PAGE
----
Windows 98 (I'm one) realize that:


<snip>
- They can't get IE 7 without upgrading the OS.


<snip>
My guess is they will ask their techno-buddies what to do and will end
up with Firefox or Opera or ????? But nobody really knows.
Chris Beall


I think Chris' guess is a good one.
IE7 is still in beta. IMO MS is not barred from offering it or an alternate
solution to earlier OS's.


[snipped]

Tecnologically speaking, MS is "barred" from offering IE 7 to Windows98,
WindowsME, Windows 2000 users. According to IE dev., improvements in IE
7 must imply under-the-hood improvements in the os.

Gérard
--
remove blah to email me
Feb 28 '06 #127
IEDesigner wrote :
"axlq" <ax**@spamcop.net> wrote in message
[snipped]
All PC's with WIN have IE preinstalled. That's more than enough users to
support these stats:
https://dongtaiwang.com/dm/uggc/jjj....gre.pbz/fgngf/
But If you get more than 300,000,000 visitors a month to your site then I'll
discard these stats and switch to yours.
IEDesigner


We've told you before and now, axlq and I are telling you again. Browser
"sniffing" based on user agent string is unreliable. The users of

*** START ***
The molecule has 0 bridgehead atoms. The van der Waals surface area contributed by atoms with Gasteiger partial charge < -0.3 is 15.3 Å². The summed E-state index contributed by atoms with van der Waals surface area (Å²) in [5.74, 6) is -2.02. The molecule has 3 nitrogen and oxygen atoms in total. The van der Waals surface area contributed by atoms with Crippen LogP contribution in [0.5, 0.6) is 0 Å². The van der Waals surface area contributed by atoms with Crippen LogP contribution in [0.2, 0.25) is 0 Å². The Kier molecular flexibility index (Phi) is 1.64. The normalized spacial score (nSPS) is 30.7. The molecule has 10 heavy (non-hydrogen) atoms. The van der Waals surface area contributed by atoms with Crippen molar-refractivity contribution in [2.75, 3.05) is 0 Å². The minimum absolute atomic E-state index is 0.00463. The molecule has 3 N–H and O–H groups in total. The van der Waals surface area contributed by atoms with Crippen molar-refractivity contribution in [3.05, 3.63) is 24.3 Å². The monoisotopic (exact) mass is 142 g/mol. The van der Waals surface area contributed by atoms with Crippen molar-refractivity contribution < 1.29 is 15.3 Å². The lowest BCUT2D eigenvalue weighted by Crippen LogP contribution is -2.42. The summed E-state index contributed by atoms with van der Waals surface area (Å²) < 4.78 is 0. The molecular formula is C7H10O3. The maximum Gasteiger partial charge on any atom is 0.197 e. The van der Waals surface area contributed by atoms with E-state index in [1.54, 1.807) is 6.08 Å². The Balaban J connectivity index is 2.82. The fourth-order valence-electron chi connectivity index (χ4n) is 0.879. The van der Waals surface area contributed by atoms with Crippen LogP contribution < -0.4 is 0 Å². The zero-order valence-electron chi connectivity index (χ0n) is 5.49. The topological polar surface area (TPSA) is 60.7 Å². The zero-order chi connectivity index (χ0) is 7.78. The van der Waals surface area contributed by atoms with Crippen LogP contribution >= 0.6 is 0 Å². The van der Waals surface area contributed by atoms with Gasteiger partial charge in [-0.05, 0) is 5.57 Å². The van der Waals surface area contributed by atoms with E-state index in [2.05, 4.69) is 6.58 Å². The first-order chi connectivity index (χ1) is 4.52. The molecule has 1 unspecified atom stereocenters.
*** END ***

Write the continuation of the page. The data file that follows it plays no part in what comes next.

"obscur" browsers (like Icab, Safari, Firefox, K-meleon, Opera 7.x,
etc..) use it to identify itself as IE6; the reverse is rarely true.

Gérard
--
remove blah to email me
Feb 28 '06 #128
On Tue, 28 Feb 2006, Gérard Talbot wrote:
IEDesigner wrote : [more drivel]
We've told you before and now, axlq and I are telling you again.
Browser "sniffing" based on user agent string is unreliable.


Sooner or later, you'll realise that the troll is impermeable. You may
as well put it into your killfile, as many others will - I am sure -
have already done.
Feb 28 '06 #129
Answer to last question first. "No." I use Firefox as default but
oftentimes it is necessary to me to switch over to IE to view a page
correctly. I do not just abandon the site just because Firefox can't
render it properly (actually I am quite surprised at the number of
times I have had to do this. Firefox is not the end all to all I had
anticipated it, by all the religious fanatacism associated with it.)
And opinion matters little. What are the numbers on the sites you
manage?
The only opinions that matter are of those I expect to visit the site.
If I can only get 90% of the web community and the other 10% aren't
interested enough in my site to momentaily switch over, the question